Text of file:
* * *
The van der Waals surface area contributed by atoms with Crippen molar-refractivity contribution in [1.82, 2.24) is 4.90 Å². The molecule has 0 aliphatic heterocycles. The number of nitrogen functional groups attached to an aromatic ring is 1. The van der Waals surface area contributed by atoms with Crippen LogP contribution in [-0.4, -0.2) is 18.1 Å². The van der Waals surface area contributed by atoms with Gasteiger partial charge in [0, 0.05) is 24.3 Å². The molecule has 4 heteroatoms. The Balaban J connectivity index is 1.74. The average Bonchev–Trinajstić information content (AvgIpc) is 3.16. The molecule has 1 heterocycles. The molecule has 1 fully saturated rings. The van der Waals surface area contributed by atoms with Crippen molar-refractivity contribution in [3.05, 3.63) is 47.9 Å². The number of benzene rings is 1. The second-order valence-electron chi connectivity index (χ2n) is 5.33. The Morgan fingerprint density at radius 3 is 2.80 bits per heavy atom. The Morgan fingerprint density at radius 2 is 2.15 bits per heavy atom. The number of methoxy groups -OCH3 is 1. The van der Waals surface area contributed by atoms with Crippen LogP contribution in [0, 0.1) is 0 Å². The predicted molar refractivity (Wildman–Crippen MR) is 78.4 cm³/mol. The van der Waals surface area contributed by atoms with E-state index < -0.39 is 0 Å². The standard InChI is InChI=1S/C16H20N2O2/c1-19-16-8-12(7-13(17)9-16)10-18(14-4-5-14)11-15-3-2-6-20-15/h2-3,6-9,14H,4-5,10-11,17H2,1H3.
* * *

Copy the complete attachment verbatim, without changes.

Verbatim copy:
The van der Waals surface area contributed by atoms with Crippen molar-refractivity contribution in [1.82, 2.24) is 4.90 Å². The molecule has 0 aliphatic heterocycles. The number of nitrogen functional groups attached to an aromatic ring is 1. The van der Waals surface area contributed by atoms with Crippen LogP contribution in [-0.4, -0.2) is 18.1 Å². The van der Waals surface area contributed by atoms with Gasteiger partial charge in [0, 0.05) is 24.3 Å². The molecule has 4 heteroatoms. The Balaban J connectivity index is 1.74. The average Bonchev–Trinajstić information content (AvgIpc) is 3.16. The molecule has 1 heterocycles. The molecule has 1 fully saturated rings. The van der Waals surface area contributed by atoms with Crippen molar-refractivity contribution in [3.05, 3.63) is 47.9 Å². The number of benzene rings is 1. The second-order valence-electron chi connectivity index (χ2n) is 5.33. The Morgan fingerprint density at radius 3 is 2.80 bits per heavy atom. The Morgan fingerprint density at radius 2 is 2.15 bits per heavy atom. The number of methoxy groups -OCH3 is 1. The van der Waals surface area contributed by atoms with Crippen LogP contribution in [0, 0.1) is 0 Å². The predicted molar refractivity (Wildman–Crippen MR) is 78.4 cm³/mol. The van der Waals surface area contributed by atoms with E-state index < -0.39 is 0 Å². The standard InChI is InChI=1S/C16H20N2O2/c1-19-16-8-12(7-13(17)9-16)10-18(14-4-5-14)11-15-3-2-6-20-15/h2-3,6-9,14H,4-5,10-11,17H2,1H3.